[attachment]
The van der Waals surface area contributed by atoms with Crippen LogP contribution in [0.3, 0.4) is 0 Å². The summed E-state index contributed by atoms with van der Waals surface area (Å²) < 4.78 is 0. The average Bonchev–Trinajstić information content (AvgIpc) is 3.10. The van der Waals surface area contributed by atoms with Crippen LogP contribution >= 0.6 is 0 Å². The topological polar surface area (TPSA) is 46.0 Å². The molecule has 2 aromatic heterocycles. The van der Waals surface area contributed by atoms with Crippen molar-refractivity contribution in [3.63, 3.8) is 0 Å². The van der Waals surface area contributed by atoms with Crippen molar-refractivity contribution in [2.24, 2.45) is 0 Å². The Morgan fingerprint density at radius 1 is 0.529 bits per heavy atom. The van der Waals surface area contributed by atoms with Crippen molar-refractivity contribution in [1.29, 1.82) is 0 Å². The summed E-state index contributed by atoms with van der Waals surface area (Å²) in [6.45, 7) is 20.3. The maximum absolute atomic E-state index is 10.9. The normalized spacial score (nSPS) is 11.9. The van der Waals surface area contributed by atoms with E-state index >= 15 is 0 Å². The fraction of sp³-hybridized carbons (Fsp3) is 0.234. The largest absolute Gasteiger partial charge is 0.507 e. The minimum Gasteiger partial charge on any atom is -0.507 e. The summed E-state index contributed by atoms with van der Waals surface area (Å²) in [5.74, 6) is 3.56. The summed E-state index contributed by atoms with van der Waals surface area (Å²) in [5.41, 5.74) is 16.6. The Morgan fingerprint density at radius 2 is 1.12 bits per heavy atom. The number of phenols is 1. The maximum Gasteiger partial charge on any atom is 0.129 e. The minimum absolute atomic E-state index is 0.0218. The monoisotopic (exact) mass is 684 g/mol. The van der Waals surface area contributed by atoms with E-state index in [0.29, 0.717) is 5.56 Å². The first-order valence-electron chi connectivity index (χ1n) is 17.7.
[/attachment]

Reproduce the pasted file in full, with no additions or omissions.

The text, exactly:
The van der Waals surface area contributed by atoms with Crippen LogP contribution in [0.3, 0.4) is 0 Å². The summed E-state index contributed by atoms with van der Waals surface area (Å²) < 4.78 is 0. The average Bonchev–Trinajstić information content (AvgIpc) is 3.10. The van der Waals surface area contributed by atoms with Crippen LogP contribution >= 0.6 is 0 Å². The topological polar surface area (TPSA) is 46.0 Å². The molecule has 2 aromatic heterocycles. The van der Waals surface area contributed by atoms with Crippen molar-refractivity contribution in [3.63, 3.8) is 0 Å². The van der Waals surface area contributed by atoms with Crippen molar-refractivity contribution in [2.24, 2.45) is 0 Å². The Morgan fingerprint density at radius 1 is 0.529 bits per heavy atom. The van der Waals surface area contributed by atoms with Crippen molar-refractivity contribution in [1.29, 1.82) is 0 Å². The summed E-state index contributed by atoms with van der Waals surface area (Å²) in [6.45, 7) is 20.3. The maximum absolute atomic E-state index is 10.9. The normalized spacial score (nSPS) is 11.9. The van der Waals surface area contributed by atoms with E-state index >= 15 is 0 Å². The fraction of sp³-hybridized carbons (Fsp3) is 0.234. The largest absolute Gasteiger partial charge is 0.507 e. The minimum Gasteiger partial charge on any atom is -0.507 e. The summed E-state index contributed by atoms with van der Waals surface area (Å²) in [5.74, 6) is 3.56. The summed E-state index contributed by atoms with van der Waals surface area (Å²) in [5.41, 5.74) is 16.6. The Morgan fingerprint density at radius 2 is 1.12 bits per heavy atom. The number of phenols is 1. The maximum Gasteiger partial charge on any atom is 0.129 e. The minimum absolute atomic E-state index is 0.0218. The monoisotopic (exact) mass is 684 g/mol. The van der Waals surface area contributed by atoms with E-state index in [0.29, 0.717) is 5.56 Å². The first-order valence-electron chi connectivity index (χ1n) is 17.7.